Mandelbroit discovered another distribution than looks a lot like the Normal Distribution, except things like 100 heads in a row are more common. This distribution is not like flipping coins, but more like asking people their annual earnings or net worth. Imagine we walk down the street in Seattle and asking people how much money they have. After thousands of people we might find the average to be $200,000. After a thousand more, it might still be close to the same number. As opposed to the coin flipping where one more flip can make little difference, if this case, if the next person we meet is Bill Gates, the average will jump to over $10,000,000. This process is most certainly not a Normal Distribution, and more closely models financial systems.

Certainly a big OOPS.

The story is fascinating for anyone with an interest in numbers and dollars.

Thursday, August 5, 2010

One Day at a Time by Danielle Steel ****

One Day at a Time by Danielle Steel is a character driven story with a minimum of description. In Florence they visited The Uffizi Gallery and ate at a restaurant recommended by the hotel. None of the lengthly and flowery descriptions I'd expect in a romance. The sex is similarly terse and only mentioned at the few appropriate occasions. I found both of these attribute pleasant.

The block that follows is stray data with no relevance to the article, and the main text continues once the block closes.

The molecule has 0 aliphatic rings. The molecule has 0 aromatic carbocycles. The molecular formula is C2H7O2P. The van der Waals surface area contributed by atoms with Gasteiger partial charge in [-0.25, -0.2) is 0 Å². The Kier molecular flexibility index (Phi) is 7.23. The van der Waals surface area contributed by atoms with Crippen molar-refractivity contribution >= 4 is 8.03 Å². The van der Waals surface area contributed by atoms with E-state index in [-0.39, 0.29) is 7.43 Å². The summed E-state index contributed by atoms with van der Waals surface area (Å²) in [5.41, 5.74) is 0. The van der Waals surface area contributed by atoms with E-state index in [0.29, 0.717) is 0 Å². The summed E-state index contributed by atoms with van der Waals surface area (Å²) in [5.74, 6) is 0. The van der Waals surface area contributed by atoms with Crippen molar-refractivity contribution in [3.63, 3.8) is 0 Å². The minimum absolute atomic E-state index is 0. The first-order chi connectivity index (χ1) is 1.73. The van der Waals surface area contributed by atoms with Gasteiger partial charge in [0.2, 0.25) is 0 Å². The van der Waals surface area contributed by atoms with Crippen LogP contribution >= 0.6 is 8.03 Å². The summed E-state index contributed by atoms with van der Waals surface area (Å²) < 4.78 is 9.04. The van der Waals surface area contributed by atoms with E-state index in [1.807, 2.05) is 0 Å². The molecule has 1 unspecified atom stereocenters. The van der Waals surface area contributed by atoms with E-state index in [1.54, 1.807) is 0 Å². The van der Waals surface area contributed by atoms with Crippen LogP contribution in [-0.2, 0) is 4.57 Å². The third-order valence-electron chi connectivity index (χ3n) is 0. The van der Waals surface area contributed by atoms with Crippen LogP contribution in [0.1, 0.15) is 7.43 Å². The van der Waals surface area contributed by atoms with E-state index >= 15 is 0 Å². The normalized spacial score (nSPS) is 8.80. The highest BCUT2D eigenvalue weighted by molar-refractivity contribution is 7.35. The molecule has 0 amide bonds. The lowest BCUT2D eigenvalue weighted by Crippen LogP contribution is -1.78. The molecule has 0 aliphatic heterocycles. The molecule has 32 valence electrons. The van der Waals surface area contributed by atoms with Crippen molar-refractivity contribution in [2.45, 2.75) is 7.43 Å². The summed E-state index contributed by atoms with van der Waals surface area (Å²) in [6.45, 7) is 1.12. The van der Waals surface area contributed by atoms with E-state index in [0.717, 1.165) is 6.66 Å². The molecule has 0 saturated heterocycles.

One Day at a Time follows Colette Barrington aka Coco, her 11-year senior, lesbian, pregnant sister Jane, and her 62-year-old mother Florence who has a 38-year-old boyfriend. The characters, their lives and interactions keep the story moving along.

Two small writerly things interrupted my enjoyment. First, while not written from an omniscient POV, the POV changed erratically whenever the author felt like jumping into one character's head or another's. This occasionally happened mid-paragraph and I found it jarring.

The other thing was Coco's love interest. It was Hugh Grant's movie persona! I suppose if you need to write a lot of books to keep your millions of fans happy, you need to take inspiration from anyplace. Still it seemed a bit lazy to me.

A pleasant summer read.